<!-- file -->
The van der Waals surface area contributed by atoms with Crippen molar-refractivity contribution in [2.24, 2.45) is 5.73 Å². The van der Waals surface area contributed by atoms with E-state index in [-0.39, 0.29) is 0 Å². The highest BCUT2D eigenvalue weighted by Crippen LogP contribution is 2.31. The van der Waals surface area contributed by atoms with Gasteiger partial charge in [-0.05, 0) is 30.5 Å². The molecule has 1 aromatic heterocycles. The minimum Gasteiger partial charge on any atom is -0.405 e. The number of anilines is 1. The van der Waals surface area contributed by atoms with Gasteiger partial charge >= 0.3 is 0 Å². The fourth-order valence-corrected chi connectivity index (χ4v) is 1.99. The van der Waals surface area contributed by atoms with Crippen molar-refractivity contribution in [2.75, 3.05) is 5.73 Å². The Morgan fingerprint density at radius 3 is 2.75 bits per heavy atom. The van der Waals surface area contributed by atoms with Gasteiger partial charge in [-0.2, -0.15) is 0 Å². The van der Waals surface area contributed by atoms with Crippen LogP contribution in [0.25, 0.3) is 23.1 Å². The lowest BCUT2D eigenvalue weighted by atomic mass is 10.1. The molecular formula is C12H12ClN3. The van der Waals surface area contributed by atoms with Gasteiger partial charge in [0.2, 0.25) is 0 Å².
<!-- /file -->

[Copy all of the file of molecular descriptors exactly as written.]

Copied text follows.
The van der Waals surface area contributed by atoms with Crippen molar-refractivity contribution in [2.24, 2.45) is 5.73 Å². The van der Waals surface area contributed by atoms with E-state index in [-0.39, 0.29) is 0 Å². The highest BCUT2D eigenvalue weighted by Crippen LogP contribution is 2.31. The van der Waals surface area contributed by atoms with Gasteiger partial charge in [-0.05, 0) is 30.5 Å². The molecule has 1 aromatic heterocycles. The minimum Gasteiger partial charge on any atom is -0.405 e. The number of anilines is 1. The van der Waals surface area contributed by atoms with Gasteiger partial charge >= 0.3 is 0 Å². The fourth-order valence-corrected chi connectivity index (χ4v) is 1.99. The van der Waals surface area contributed by atoms with Crippen molar-refractivity contribution in [2.75, 3.05) is 5.73 Å². The Morgan fingerprint density at radius 3 is 2.75 bits per heavy atom. The van der Waals surface area contributed by atoms with Gasteiger partial charge in [-0.2, -0.15) is 0 Å². The van der Waals surface area contributed by atoms with Crippen LogP contribution in [0.25, 0.3) is 23.1 Å². The lowest BCUT2D eigenvalue weighted by atomic mass is 10.1. The molecular formula is C12H12ClN3. The van der Waals surface area contributed by atoms with Gasteiger partial charge in [0.2, 0.25) is 0 Å².